Listen>Learn>Lead: Design Sprints and Redefining Divorce

January 25, 2019

When I first considered getting divorced, I knew that it was going to be difficult emotionally. We had young children, I was going through chemotherapy, and my ex-husband did not want to get divorced. What I did not know, however, was just how difficult my divorce would be procedurally.


Neither my ex-husband nor I were financially able to hire an attorney so we both proceeded to represent ourselves. It became clear early on that navigating my way through the divorce process would be no easy task. The first hurdle involved filing the correct paperwork in court, which was difficult, counterintuitive, and left me feeling uncertain about how to proceed. I initially reached out to Colorado Legal Services for help on my case, but they were unable to adequately work on my case due to the large number of cases they were already working on. On a few occasions Colorado Legal Services pushed my case further back in the line to make way for more time-sensitive cases, which made me feel unimportant and powerless. They ultimately referred me to Metro Volunteer Lawyers, for which I am truly grateful. For a small fee, Metro Volunteer Lawyers answered many of my questions, assisted me with the necessary paperwork, and even walked me through the process during the hearing. Unfortunately, they were not able to provide me with full representation.

For the parts of the process where I was represented by Metro Volunteer Lawyers, my ex-husband understandably felt apprehensive about the divorce. Without representation or guidance, he developed a negative attitude toward the process, imagining the worst-case-scenario and thinking he was getting the short end of the stick on the issues of support and custody. This led him to fight the divorce even harder, including refusing to sign the divorce papers for months and needing to be subpoenaed just to show up for court. The lack of representation affected all people associated with the case as the judge was often forced to explain parts of the process to him while in court. While everything worked out in the end, I believe the process would have moved much more smoothly if we had gotten the representation we needed from the beginning.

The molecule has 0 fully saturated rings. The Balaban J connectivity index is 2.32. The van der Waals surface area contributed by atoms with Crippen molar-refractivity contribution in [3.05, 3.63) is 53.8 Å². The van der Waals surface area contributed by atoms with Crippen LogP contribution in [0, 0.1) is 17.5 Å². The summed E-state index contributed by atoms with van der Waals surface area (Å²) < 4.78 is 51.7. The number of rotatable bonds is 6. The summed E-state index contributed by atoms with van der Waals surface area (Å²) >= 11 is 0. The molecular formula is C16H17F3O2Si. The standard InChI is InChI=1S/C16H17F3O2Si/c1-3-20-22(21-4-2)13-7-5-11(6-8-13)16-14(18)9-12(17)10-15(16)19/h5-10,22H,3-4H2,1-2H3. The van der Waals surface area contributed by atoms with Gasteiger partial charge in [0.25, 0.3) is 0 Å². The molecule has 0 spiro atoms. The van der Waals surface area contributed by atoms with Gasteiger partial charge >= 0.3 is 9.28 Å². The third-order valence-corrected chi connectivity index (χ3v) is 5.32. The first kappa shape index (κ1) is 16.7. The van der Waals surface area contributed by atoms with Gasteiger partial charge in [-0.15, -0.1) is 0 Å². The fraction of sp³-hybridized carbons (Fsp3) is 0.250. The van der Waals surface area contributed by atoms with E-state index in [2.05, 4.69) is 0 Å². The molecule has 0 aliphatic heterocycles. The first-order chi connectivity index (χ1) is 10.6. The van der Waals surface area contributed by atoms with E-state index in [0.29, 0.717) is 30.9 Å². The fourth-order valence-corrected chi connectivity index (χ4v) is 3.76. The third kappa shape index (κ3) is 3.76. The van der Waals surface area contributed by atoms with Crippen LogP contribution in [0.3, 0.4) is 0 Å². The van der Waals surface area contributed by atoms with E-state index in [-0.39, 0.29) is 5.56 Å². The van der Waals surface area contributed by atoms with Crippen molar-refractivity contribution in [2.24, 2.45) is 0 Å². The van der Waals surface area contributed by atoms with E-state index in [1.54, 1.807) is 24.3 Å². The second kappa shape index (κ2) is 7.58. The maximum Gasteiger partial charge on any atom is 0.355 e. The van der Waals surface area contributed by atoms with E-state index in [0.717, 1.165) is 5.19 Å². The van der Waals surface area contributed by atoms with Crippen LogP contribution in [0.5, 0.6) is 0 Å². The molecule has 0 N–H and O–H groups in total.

In early October 2018 IAALS contacted me via letter with an invitation to participate in their design sprint. I was admittedly a bit skeptical because I was being asked to discuss an incredibly personal experience with attorneys, judges, and other strangers. However, after I spoke with someone at IAALS and she explained that this would be a judgment-free experience where people could come together, share their ideas, and work toward creating a better divorce process, I felt as though I had a duty to participate. And I couldn’t have been more pleased or surprised by what I experienced. The format of the design sprint led to effortless and comfortable interactions with the other participants, allowing us to bond over sharing our experiences, which led to us comfortably brainstorming solutions. It was wonderful to talk about this process with people who actually have experience with divorce and who truly care about making the process of divorce easier on people and their families.

By the end of the design sprint, I felt as though my opinion mattered. We collectively were able to come up with valuable insights on how to improve the divorce process. For example, my group discussed the creation of an organization that specializes in family law and divorce in each metro area of the city, which would provide the badly needed resources we all felt were unavailable during our divorce. I understand that it will take a lot of work for the solutions we created to be realized, but just discussing my experience in such an open, accepting setting gives me hope for the future. I am incredibly grateful to IAALS for allowing me to participate in their design sprint, and I am encouraged that their work will help change the divorce process for the better.